Looking at the data for recent weeks, CDC spokeswoman Kristen Nordlund said, "we're still continuing to see a decline in influenza-like activity. Even though It looks like all signs point to decreasing influenza activity, we're still in what we normally think of as flu season."
Caused by viruses, flu is a contagious respiratory illness with mild to severe symptoms that can sometimes lead to death.
The CDC confirmed 6,856 new infections for the week ending March 3, bringing the season total to 230,038 since October.
The states still experiencing high activity are Alaska, Arizona, Arkansas, Georgia, Indiana, Kansas, Kentucky, Massachusetts, Michigan, Missouri, Nebraska, New Jersey, New Mexico, New York, Pennsylvania, South Carolina, South Dakota, Texas, Vermont, Virginia and Wyoming.
In addition, there was moderate flu-like illness in 15 states; the District of Columbia, Puerto Rico and 14 states experienced either low or minimal activity during the week ending March 3.
"We're certainly seeing less states with high influenza-like illness activity, and it seems like things are easing up a little bit on the East Coast and in the Midwest," Nordlund said. "There's a cluster of states in the South having high activity."
Overall, flu activity is going down, she said -- while urging caution. "If people aren't feeling well and think they might have flu, there's still a chance they could have it."
The CDC also reported five additional flu-related deaths in children, increasing the total number of pediatric deaths for the season to 119 as of March 3.
According to the report, 3.7% of people who visited their doctors complained of flu-like illness for the week ending March 3. Though that's above the expected level of 2.2% for the week, the percentage has gone down from the previous week, when the rate was 5%.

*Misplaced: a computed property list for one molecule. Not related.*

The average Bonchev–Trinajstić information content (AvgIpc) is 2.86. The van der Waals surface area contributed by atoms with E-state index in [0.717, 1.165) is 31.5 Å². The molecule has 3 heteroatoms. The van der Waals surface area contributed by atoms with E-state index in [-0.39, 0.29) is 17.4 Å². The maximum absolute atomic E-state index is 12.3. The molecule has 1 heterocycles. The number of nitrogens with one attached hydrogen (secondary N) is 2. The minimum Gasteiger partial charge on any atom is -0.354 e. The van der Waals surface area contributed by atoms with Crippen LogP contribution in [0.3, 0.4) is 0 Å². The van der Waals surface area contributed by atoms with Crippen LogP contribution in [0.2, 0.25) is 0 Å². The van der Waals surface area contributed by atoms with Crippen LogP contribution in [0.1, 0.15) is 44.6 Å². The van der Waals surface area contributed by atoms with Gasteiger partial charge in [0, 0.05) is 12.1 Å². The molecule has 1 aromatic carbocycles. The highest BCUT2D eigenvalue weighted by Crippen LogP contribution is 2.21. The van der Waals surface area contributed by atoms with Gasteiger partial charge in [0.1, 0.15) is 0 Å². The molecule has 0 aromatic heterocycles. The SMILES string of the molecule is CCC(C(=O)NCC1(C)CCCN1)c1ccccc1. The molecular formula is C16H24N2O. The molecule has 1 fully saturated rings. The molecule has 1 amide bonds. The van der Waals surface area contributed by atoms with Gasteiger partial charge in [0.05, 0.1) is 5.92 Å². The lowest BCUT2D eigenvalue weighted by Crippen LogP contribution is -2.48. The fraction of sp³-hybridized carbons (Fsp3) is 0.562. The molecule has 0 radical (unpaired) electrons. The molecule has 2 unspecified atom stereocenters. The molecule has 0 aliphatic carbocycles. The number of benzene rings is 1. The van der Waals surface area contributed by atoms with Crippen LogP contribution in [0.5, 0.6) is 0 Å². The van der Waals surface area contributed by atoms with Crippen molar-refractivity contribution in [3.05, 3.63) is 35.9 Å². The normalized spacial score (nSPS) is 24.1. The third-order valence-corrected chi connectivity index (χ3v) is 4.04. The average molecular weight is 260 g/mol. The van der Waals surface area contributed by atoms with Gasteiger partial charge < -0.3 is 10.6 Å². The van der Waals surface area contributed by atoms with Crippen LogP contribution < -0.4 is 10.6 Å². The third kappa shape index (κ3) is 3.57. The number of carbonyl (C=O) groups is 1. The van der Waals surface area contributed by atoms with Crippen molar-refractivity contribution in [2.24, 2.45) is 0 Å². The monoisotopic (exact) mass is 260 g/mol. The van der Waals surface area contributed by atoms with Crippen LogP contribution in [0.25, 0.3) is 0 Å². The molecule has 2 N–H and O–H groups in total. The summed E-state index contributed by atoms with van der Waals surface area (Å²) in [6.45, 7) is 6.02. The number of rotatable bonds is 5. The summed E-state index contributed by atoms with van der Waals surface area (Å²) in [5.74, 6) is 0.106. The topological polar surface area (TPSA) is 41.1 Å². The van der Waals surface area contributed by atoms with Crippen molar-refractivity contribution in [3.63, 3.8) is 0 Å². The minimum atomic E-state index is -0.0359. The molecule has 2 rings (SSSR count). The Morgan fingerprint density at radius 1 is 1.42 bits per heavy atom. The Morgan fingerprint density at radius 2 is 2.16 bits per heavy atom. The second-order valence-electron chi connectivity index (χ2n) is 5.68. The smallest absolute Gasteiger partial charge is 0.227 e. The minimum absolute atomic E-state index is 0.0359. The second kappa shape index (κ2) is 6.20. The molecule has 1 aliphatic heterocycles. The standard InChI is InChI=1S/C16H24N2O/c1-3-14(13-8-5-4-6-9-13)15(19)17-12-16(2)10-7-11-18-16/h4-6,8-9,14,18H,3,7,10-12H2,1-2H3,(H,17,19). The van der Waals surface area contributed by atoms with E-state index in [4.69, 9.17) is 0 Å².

A total of 24,644 confirmed flu-related hospitalizations were reported between October 1 and March 3, according to the CDC.
The cumulative rate of flu-related hospitalizations rose to nearly 86 people out of every 100,000 in the ninth week of 2018, an uptick from about 82 out of every 100,000 last week, the surveillance report estimated.
Examining the laboratory evidence, the CDC found that circulating flu strains this season are a mix of H3N2, H1N1 and B viruses. H3N2 strains continued to be dominant as they have throughout the season, but the proportion of influenza B viruses increased for the week. H3N2 commonly leads to more severe illness and more hospitalizations, according to the CDC.
For example, the majority of hospitalizations, just over 80%, were the result of type A flu virus infections, and most of those were H3N2, during the ninth week of the year.
Among adults, the proportion of pneumonia- and flu-related deaths decreased to 8.8% of all deaths reported during the seventh week of the year, the CDC reported, noting that these data are always two weeks delayed.
In a Thursday hearing on Capitol Hill on flu preparedness before the US House Committee on Energy and Commerce, Rick Bright, director of the Biomedical Advanced Research and Development Authority, addressed the development of new flu treatments.
"We have not had a new class of antivirals for 20 years," Bright told the members, adding that the influenza virus continues to change and so can develop "high levels of resistance" against the current Food and Drug Administration-approved antiviral medicine, oseltamivir (Tamiflu). In particular, H7N9, seen primarily in China but not in the US, is most resistant, he said.
Nordlund said the CDC is not concerned about this. "We work very closely with the Chinese and the countries that border China. We monitor the situation going on there," she said.
And the numbers support the lack of concern. The CDC found 8% resistance among H1N1 influenza A virus strains against oseltamivir, but the more severe H3N2 strains showed no resistance against the popular drug.
Nordlund concluded with a recommendation for people who have not done so to get a flu shot.
"As along as flu is circulating, people should -- if they have not already -- still get their flu vaccine," she said. People most at risk of developing serious complications include the elderly, young children, pregnant women and people with underlying medical conditions. Anyone at higher risk should see their doctors if they feel ill, the CDC recommends.